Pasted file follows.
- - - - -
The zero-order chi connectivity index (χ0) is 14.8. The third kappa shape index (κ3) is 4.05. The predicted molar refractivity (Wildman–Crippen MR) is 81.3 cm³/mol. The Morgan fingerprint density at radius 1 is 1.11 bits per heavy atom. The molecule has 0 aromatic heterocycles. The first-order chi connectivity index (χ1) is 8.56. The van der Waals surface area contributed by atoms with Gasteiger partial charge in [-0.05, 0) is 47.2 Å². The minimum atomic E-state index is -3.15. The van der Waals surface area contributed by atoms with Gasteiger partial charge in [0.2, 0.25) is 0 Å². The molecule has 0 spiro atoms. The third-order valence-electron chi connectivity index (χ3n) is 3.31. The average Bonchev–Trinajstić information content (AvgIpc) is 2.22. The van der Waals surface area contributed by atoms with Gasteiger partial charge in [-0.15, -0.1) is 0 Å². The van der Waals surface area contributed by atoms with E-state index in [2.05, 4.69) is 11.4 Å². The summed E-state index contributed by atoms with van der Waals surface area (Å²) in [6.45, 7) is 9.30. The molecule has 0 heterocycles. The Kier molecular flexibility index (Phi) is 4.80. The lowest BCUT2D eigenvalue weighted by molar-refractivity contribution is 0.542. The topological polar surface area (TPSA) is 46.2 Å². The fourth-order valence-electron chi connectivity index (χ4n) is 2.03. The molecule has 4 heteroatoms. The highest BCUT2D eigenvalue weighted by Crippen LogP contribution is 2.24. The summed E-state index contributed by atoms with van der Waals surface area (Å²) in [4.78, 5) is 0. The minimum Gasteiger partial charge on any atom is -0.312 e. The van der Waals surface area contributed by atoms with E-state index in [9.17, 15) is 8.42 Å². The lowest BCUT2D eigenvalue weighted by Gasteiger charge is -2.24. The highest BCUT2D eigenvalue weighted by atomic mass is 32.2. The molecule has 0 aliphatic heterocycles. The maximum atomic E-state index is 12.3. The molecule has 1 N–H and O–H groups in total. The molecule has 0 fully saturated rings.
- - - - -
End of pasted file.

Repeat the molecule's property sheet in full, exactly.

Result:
The zero-order chi connectivity index (χ0) is 14.8. The third kappa shape index (κ3) is 4.05. The predicted molar refractivity (Wildman–Crippen MR) is 81.3 cm³/mol. The Morgan fingerprint density at radius 1 is 1.11 bits per heavy atom. The molecule has 0 aromatic heterocycles. The first-order chi connectivity index (χ1) is 8.56. The van der Waals surface area contributed by atoms with Gasteiger partial charge in [-0.05, 0) is 47.2 Å². The minimum atomic E-state index is -3.15. The van der Waals surface area contributed by atoms with Gasteiger partial charge in [0.2, 0.25) is 0 Å². The molecule has 0 spiro atoms. The third-order valence-electron chi connectivity index (χ3n) is 3.31. The average Bonchev–Trinajstić information content (AvgIpc) is 2.22. The van der Waals surface area contributed by atoms with Gasteiger partial charge in [-0.15, -0.1) is 0 Å². The van der Waals surface area contributed by atoms with E-state index in [2.05, 4.69) is 11.4 Å². The summed E-state index contributed by atoms with van der Waals surface area (Å²) in [6.45, 7) is 9.30. The molecule has 0 heterocycles. The Kier molecular flexibility index (Phi) is 4.80. The lowest BCUT2D eigenvalue weighted by molar-refractivity contribution is 0.542. The topological polar surface area (TPSA) is 46.2 Å². The fourth-order valence-electron chi connectivity index (χ4n) is 2.03. The molecule has 4 heteroatoms. The highest BCUT2D eigenvalue weighted by Crippen LogP contribution is 2.24. The summed E-state index contributed by atoms with van der Waals surface area (Å²) in [4.78, 5) is 0. The minimum Gasteiger partial charge on any atom is -0.312 e. The van der Waals surface area contributed by atoms with E-state index in [9.17, 15) is 8.42 Å². The lowest BCUT2D eigenvalue weighted by Gasteiger charge is -2.24. The highest BCUT2D eigenvalue weighted by atomic mass is 32.2. The molecule has 0 aliphatic heterocycles. The maximum atomic E-state index is 12.3. The molecule has 1 N–H and O–H groups in total. The molecule has 0 fully saturated rings.